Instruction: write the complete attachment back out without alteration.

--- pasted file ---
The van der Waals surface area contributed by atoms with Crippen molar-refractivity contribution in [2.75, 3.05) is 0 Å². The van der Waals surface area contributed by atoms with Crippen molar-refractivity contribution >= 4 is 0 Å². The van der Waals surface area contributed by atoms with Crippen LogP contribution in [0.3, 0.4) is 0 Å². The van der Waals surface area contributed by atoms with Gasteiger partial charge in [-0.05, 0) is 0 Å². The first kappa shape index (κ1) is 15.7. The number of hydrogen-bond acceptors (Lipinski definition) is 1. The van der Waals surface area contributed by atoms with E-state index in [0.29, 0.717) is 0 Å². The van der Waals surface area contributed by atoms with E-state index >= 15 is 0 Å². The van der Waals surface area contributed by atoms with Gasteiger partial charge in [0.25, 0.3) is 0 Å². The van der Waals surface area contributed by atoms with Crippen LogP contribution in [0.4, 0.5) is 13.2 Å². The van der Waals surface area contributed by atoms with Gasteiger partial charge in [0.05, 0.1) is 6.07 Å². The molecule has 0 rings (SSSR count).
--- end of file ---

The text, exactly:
The van der Waals surface area contributed by atoms with Crippen molar-refractivity contribution in [2.75, 3.05) is 0 Å². The van der Waals surface area contributed by atoms with Crippen molar-refractivity contribution >= 4 is 0 Å². The van der Waals surface area contributed by atoms with Crippen LogP contribution in [0.3, 0.4) is 0 Å². The van der Waals surface area contributed by atoms with Gasteiger partial charge in [-0.05, 0) is 0 Å². The first kappa shape index (κ1) is 15.7. The number of hydrogen-bond acceptors (Lipinski definition) is 1. The van der Waals surface area contributed by atoms with E-state index in [0.29, 0.717) is 0 Å². The van der Waals surface area contributed by atoms with E-state index >= 15 is 0 Å². The van der Waals surface area contributed by atoms with Gasteiger partial charge in [0.25, 0.3) is 0 Å². The van der Waals surface area contributed by atoms with Crippen LogP contribution in [0.4, 0.5) is 13.2 Å². The van der Waals surface area contributed by atoms with Gasteiger partial charge in [0.05, 0.1) is 6.07 Å². The molecule has 0 rings (SSSR count).